(CNN Student News) -- July 15, 2009
World Headlines - Check out some of the stories making global headlines this summer.
Demanding Success - Visit an inner-city school where every graduate goes on to college.
Student Views: Advice for Freshmen - Hear some upperclassmen's advice for incoming high school freshmen.
THIS IS A RUSH TRANSCRIPT. THIS COPY MAY NOT BE IN ITS FINAL FORM AND MAY BE UPDATED.
CARL AZUZ, CNN STUDENT NEWS ANCHOR: You've found it: our special, midsummer edition of CNN Student News! This is great! We're glad to have you along. Broadcasting from the CNN Center, my name is Carl Azuz.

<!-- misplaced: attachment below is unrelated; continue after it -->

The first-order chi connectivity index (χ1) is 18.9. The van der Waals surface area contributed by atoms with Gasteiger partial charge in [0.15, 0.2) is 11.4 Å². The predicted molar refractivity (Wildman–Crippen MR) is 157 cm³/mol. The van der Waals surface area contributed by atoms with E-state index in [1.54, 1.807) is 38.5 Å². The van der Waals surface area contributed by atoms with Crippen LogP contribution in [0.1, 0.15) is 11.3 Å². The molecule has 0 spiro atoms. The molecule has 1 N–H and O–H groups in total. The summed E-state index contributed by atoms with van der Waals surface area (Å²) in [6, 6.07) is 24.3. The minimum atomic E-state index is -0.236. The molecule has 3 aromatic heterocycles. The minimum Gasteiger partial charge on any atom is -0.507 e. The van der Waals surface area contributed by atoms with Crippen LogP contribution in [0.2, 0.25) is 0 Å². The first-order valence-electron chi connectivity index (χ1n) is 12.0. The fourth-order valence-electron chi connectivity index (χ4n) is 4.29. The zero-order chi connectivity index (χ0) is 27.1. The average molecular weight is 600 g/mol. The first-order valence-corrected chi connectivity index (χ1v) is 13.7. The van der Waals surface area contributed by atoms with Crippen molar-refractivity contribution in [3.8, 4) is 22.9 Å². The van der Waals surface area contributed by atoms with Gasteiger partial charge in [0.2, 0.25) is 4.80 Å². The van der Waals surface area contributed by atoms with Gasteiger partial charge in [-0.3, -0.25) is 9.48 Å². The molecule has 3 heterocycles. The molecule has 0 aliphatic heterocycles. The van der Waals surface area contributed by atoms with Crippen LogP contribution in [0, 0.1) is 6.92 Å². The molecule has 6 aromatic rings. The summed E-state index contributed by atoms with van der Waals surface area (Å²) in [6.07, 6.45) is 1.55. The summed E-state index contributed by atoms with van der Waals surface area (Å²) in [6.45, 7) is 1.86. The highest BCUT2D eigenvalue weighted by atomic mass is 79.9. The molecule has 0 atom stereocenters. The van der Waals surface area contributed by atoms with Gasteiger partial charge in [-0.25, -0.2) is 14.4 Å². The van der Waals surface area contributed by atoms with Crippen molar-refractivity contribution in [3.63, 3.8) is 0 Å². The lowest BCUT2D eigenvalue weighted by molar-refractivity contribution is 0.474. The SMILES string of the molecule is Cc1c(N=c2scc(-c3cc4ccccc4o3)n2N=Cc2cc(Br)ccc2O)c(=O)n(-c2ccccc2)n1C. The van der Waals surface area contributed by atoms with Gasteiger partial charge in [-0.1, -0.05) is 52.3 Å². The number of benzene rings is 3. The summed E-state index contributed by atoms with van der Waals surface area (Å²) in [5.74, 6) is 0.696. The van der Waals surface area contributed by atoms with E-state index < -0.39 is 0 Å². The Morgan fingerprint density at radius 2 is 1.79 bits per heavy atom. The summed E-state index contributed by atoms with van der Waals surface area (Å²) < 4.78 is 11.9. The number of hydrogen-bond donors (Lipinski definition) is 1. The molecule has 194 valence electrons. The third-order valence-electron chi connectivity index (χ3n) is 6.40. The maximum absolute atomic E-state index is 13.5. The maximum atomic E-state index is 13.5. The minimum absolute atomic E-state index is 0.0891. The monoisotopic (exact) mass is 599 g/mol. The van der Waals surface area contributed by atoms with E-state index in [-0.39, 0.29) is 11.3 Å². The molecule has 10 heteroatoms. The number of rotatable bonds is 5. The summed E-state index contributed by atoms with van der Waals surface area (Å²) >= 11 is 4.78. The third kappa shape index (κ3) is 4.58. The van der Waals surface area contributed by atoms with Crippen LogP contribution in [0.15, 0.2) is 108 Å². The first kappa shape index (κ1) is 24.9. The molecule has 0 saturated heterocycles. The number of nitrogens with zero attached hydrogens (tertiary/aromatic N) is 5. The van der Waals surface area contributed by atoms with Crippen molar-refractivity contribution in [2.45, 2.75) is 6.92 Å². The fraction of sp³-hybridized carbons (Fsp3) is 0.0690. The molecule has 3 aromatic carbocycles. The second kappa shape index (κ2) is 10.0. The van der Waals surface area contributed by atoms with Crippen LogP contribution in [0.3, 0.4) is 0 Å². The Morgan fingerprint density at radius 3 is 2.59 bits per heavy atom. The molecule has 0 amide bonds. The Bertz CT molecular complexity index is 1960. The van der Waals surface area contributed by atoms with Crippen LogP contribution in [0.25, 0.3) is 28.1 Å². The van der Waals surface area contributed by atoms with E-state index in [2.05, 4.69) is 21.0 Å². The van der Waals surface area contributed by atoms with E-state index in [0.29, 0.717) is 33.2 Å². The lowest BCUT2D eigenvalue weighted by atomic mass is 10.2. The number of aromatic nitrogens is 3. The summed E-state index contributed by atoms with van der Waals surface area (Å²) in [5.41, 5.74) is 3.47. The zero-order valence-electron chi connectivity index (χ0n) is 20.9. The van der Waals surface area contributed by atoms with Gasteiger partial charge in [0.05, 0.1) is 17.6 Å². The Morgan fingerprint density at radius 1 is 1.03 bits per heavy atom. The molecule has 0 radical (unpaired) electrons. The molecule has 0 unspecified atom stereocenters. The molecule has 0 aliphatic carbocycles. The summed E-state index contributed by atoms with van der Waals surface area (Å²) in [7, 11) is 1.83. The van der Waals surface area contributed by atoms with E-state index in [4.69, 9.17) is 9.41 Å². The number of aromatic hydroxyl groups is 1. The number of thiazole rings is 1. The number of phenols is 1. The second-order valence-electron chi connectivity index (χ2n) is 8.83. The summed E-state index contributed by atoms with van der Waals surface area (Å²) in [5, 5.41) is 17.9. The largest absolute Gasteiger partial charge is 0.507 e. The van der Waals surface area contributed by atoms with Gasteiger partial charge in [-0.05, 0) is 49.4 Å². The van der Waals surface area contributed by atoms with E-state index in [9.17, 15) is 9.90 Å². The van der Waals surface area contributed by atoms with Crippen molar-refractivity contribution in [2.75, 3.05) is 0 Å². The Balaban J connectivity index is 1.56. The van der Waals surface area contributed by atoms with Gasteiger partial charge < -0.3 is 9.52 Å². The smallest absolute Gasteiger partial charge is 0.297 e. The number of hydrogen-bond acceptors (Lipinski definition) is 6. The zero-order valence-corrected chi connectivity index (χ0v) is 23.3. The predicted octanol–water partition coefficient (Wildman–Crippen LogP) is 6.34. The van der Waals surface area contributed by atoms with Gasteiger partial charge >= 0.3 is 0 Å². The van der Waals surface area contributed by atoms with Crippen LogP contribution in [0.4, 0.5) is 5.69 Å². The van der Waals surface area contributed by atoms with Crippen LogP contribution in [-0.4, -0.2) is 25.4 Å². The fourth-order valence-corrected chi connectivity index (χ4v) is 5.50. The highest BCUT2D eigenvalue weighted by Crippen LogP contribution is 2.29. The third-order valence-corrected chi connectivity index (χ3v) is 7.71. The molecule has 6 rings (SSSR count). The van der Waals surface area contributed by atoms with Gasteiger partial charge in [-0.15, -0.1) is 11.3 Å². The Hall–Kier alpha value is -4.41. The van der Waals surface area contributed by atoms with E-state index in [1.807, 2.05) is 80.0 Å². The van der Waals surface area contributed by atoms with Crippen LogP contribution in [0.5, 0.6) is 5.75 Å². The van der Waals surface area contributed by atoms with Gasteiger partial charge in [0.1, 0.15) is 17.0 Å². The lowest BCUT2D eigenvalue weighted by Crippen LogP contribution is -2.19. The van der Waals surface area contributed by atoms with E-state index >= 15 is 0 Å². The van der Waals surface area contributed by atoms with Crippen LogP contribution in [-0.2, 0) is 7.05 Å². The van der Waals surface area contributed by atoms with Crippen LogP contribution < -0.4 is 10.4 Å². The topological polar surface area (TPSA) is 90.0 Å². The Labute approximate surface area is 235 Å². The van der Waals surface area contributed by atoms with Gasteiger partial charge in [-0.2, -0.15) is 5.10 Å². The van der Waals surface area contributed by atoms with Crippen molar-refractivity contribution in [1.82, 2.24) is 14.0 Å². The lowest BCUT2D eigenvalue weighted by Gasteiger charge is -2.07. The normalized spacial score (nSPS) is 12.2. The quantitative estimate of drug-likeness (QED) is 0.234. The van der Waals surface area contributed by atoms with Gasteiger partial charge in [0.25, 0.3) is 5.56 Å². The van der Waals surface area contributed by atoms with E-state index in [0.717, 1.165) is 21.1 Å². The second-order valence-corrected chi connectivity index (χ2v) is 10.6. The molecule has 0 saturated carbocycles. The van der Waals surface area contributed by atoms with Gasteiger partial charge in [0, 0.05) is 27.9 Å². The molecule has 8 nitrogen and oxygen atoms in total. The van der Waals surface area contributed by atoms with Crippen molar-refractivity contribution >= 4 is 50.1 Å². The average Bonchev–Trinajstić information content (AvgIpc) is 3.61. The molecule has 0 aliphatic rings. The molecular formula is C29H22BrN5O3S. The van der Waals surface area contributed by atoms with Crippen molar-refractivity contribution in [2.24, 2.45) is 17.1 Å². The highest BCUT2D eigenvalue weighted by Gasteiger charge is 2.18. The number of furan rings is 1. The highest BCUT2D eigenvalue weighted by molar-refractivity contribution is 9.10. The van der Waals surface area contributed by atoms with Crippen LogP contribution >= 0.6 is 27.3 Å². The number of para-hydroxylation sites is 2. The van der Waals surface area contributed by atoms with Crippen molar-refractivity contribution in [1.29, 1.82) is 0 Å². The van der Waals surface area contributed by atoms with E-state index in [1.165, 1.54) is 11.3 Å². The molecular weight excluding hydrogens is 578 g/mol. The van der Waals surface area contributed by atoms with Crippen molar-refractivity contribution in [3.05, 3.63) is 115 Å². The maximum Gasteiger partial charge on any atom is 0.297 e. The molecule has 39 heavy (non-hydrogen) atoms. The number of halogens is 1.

AZUZ: First up, world headlines. Here's some of what's been going on since the last time we talked to you. Unrest in Iran after a disputed presidential election led to widespread protests and violence. It all started when voters thought that the election would be close, or even that President Mahmoud Ahmadinejad had lost. But the Iranian government announced that Ahmadinejad had won in a landslide. Demonstrators hit the streets, demanding a full recount. The Iranian government says at least 20 people were killed in clashes with police and militia. The actual death toll may be higher. Iran says it did do a partial recount that confirmed the original election results. Ahmadinejad is scheduled to be sworn in for his second term at the end of July.